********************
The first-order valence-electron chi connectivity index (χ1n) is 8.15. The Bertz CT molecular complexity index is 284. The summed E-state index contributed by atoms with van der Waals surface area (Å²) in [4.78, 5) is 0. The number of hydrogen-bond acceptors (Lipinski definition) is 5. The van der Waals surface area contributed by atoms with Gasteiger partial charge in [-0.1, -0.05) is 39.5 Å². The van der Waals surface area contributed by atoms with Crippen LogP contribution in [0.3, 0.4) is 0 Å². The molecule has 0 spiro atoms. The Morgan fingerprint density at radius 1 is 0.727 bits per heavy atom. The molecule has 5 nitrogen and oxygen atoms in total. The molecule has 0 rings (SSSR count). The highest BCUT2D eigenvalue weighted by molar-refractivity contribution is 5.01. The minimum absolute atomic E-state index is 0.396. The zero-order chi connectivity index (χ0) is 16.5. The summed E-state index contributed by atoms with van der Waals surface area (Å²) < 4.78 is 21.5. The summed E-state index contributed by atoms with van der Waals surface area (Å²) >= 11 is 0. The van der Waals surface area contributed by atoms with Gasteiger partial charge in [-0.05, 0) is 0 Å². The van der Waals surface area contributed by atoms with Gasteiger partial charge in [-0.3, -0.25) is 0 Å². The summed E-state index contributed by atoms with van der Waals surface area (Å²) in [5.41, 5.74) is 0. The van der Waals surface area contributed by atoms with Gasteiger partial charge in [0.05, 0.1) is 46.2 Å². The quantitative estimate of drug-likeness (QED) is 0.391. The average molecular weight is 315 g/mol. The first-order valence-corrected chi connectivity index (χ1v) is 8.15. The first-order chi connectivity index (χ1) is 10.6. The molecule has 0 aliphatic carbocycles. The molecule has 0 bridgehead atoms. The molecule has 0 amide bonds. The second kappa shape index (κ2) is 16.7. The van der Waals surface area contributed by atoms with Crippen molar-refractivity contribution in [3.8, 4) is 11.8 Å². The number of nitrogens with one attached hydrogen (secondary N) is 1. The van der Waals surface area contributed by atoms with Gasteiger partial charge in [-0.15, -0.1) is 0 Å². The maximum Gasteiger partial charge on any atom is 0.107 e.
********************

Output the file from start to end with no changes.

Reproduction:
The first-order valence-electron chi connectivity index (χ1n) is 8.15. The Bertz CT molecular complexity index is 284. The summed E-state index contributed by atoms with van der Waals surface area (Å²) in [4.78, 5) is 0. The number of hydrogen-bond acceptors (Lipinski definition) is 5. The van der Waals surface area contributed by atoms with Gasteiger partial charge in [-0.1, -0.05) is 39.5 Å². The van der Waals surface area contributed by atoms with Crippen LogP contribution in [0.3, 0.4) is 0 Å². The molecule has 0 spiro atoms. The Morgan fingerprint density at radius 1 is 0.727 bits per heavy atom. The molecule has 5 nitrogen and oxygen atoms in total. The molecule has 0 rings (SSSR count). The highest BCUT2D eigenvalue weighted by molar-refractivity contribution is 5.01. The minimum absolute atomic E-state index is 0.396. The zero-order chi connectivity index (χ0) is 16.5. The summed E-state index contributed by atoms with van der Waals surface area (Å²) < 4.78 is 21.5. The summed E-state index contributed by atoms with van der Waals surface area (Å²) >= 11 is 0. The van der Waals surface area contributed by atoms with Gasteiger partial charge in [-0.05, 0) is 0 Å². The van der Waals surface area contributed by atoms with Gasteiger partial charge in [-0.3, -0.25) is 0 Å². The summed E-state index contributed by atoms with van der Waals surface area (Å²) in [5.41, 5.74) is 0. The van der Waals surface area contributed by atoms with Gasteiger partial charge in [0.05, 0.1) is 46.2 Å². The quantitative estimate of drug-likeness (QED) is 0.391. The average molecular weight is 315 g/mol. The first-order valence-corrected chi connectivity index (χ1v) is 8.15. The first-order chi connectivity index (χ1) is 10.6. The molecule has 0 aliphatic carbocycles. The molecule has 0 bridgehead atoms. The molecule has 0 amide bonds. The second kappa shape index (κ2) is 16.7. The van der Waals surface area contributed by atoms with Crippen molar-refractivity contribution in [3.8, 4) is 11.8 Å². The number of nitrogens with one attached hydrogen (secondary N) is 1. The van der Waals surface area contributed by atoms with Gasteiger partial charge in [-0.15, -0.1) is 0 Å². The maximum Gasteiger partial charge on any atom is 0.107 e.